Training and Supporting Missional Leaders

“How do you support your leaders?”

 

This is one of the most common questions people ask, whether they are leading a missional community, ministry or whole church. Today, here are some great thoughts from Helen on how to do this with leaders of or in a MC.

 

It is crucial that leaders, who will effectively be leading small churches in their spare time, have enough support, training and encouragement to continue on with their vision and to see it bear much fruit. Without enough support there is a chance that they may find themselves over-burdened and under-equipped which could lead to burnout and failure of that community.

So what might be the key things to bear in mind as you think about supporting and developing your missional leaders?

1. Do it!

People will see what you value most by where you spend the majority of your time. If you really value growing a missional movement and supporting your leaders then I would suggest that they (and the rest of the church) need to see that worked out practically, as well as in just what you say. Look at your diary. Are MC leaders prioritised? If not, why not? Do they feel valued by how much of your time is spent on them and in visiting their communities, or do they see you focusing most of your time on central resources/events etc? Change your diary if necessary and put other people in place to do things you’ve been doing, or find someone whose job it is to take responsibility for coaching and supporting your MC Leaders. I know this is not always an easy one to change but I think it’s vital for the growth and success of MCs in a church!

2. Apprenticeship

As much as possible take time to apprentice or coach your leaders in missional leadership. There are many ways to do this, not all of them requiring lots of time from you or them.

One of the best ways for a leader to be apprenticed is by them being raised up through a community by another leader using the Lifeshapes Leadership Square (going through a process of I do – you watch, I do – you help, You do – I help, You do – I watch.) Obviously when you are just starting MCs in your church this isn’t possible, so then make sure that you spend time sharing stories of success and failure, your wisdom and your experiences of how you’ve led people before. Always give them the challenge to try and work things out for themselves with their team and the Holy Spirit – don’t be tempted to ‘rescue’ them every time they have a problem or to tell them what to do. Keep them accountable for their decisions and actions (remember low-control, high accountability).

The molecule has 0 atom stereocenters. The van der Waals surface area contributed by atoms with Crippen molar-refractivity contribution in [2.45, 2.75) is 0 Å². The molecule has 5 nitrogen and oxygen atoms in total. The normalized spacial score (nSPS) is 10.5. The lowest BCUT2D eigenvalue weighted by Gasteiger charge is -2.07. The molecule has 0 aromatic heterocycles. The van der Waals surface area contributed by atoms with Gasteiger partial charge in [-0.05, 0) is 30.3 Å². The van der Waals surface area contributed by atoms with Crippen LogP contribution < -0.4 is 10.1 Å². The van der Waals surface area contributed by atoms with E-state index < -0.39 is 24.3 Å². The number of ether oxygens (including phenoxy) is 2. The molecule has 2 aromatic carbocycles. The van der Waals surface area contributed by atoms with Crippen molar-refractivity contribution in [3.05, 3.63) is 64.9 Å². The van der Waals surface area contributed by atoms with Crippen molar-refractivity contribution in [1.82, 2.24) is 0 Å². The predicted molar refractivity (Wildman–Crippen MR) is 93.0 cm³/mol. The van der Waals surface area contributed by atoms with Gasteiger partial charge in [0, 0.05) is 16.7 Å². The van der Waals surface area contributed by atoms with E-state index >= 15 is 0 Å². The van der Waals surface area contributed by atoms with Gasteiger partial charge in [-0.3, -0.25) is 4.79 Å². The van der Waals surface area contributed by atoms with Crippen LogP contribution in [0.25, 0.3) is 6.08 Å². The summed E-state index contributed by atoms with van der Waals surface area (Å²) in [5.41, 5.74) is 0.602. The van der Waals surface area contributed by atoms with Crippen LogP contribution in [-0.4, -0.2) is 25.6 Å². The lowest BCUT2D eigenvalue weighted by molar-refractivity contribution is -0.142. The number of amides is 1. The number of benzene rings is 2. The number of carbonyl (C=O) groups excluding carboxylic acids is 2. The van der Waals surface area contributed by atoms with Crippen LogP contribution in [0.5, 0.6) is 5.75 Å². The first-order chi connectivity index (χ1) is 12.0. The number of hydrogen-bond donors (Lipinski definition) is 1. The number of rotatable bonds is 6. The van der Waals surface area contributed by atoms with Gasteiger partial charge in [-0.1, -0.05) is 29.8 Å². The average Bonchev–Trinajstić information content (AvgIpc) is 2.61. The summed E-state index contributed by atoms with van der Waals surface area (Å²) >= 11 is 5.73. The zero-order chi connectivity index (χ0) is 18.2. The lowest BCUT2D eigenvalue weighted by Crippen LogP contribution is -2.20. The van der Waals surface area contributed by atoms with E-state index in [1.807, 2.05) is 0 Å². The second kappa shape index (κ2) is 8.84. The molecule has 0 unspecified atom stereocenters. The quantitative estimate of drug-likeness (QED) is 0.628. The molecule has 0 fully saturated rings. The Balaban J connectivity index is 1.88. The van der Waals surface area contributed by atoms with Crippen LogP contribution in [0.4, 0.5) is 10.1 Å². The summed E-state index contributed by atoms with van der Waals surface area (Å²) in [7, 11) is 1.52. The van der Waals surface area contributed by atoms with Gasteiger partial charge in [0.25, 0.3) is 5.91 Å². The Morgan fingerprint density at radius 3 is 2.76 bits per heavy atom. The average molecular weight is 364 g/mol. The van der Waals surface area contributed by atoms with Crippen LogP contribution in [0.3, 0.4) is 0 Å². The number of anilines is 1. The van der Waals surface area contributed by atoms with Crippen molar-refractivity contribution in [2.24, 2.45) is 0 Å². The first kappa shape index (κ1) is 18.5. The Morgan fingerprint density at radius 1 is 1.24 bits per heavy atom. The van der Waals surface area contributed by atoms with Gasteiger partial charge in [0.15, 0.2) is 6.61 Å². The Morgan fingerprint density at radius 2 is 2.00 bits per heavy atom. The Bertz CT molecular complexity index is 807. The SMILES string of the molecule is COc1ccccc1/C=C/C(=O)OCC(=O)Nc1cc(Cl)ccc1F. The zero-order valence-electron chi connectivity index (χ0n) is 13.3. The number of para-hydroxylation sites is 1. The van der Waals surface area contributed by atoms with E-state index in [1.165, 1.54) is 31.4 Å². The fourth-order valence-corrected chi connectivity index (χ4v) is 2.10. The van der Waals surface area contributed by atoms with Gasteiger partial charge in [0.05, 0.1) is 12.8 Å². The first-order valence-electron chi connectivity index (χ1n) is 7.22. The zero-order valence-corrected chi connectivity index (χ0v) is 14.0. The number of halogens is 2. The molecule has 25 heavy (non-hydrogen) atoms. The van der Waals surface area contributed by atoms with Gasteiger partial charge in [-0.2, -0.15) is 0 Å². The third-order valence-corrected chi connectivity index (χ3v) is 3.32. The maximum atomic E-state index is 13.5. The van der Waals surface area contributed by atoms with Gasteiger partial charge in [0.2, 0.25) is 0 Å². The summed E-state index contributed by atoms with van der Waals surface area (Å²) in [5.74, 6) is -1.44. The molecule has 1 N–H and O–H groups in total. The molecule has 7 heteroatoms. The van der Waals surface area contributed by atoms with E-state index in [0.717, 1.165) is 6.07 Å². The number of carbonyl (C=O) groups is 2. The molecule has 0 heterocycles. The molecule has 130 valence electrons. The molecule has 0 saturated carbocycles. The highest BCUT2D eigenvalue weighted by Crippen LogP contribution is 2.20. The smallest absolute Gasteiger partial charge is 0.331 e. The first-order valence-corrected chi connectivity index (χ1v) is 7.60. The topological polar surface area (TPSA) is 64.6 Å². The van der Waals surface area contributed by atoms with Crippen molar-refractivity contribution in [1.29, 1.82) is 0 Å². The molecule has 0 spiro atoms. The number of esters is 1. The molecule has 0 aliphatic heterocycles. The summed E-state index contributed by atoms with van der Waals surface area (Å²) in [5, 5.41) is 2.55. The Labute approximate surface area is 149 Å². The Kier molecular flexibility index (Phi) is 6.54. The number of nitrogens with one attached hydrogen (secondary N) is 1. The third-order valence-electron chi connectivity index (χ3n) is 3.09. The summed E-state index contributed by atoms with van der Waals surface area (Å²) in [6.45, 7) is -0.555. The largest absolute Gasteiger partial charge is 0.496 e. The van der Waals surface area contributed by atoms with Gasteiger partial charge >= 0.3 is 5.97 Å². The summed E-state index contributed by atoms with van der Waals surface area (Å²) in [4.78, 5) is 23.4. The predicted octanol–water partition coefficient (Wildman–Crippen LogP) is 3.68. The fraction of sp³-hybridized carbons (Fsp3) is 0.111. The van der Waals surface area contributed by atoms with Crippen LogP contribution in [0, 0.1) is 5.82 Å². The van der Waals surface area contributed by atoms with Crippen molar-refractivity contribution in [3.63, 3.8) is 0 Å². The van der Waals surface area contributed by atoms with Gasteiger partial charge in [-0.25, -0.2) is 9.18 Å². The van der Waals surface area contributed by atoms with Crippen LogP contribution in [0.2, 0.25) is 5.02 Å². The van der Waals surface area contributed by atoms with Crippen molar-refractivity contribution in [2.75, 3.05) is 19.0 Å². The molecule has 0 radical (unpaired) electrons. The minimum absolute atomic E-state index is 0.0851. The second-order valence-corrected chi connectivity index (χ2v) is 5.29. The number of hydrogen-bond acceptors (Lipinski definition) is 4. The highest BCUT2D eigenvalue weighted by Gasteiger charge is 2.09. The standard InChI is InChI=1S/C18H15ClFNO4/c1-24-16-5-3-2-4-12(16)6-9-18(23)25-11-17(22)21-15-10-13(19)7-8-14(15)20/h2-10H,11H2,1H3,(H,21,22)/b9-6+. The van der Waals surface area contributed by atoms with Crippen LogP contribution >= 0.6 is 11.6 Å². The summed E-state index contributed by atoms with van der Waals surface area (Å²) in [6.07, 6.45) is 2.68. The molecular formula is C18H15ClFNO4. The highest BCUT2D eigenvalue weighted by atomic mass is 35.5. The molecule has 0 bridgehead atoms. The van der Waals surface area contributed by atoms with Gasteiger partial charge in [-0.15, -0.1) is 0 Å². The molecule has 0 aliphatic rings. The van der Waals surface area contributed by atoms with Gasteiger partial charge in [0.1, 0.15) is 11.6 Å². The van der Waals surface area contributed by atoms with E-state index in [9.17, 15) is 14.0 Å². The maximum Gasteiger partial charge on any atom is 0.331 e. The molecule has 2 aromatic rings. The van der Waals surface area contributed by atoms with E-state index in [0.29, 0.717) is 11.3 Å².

3. Training

Operate under the principle of ‘just enough information, just in time.’ In other words, don’t ‘front-load’ your leaders with lots of information or training in areas they haven’t yet experienced. The likelihood is they won’t remember much of it. Give them the specific training they need as and when their experience demands it. Do balance this however with regular general leadership training/development input so that your leaders feel they are being invested into as they lead.

4. Value a range of leadership types

Don’t assume that everyone ought to lead like you! Remember each leader is different, has different skills, gifts and passions and should be released to lead in their own identity rather than feeling they need to be like someone they’re not. This might mean you need to help them discover some of what this is.

5. The most important thing is not the community they lead

Don’t let your desire to grow healthy and fruitful communities within your church get in the way of growing healthy and fruitful disciples in your church. The most important things your leaders should invest in is their relationships with the Lord and with their family. Make sure they are putting regular time in their diary to spend in rest and re-creation. This might mean they can’t get to everything you ask them to come to…..this is ok!!! You’re much more likely to get healthy communities and people willing to step up to leadership if they see leaders who have healthy relationships and a healthy rhythm to their life.

6. Encouragement is vital

Nobody can get too much encouragement in their leadership. It usually comes rarely from the people we lead so make sure you give them as much as you can! Without it it’s easy for a leader to become discouraged and disillusioned, especially when times are hard, so make sure you give them praise for specific things you’ve seen in them, and cheer them on when things get tricky.

I hope these few thoughts help you Church Leaders as you work out how best to train and support your Missional Leaders!

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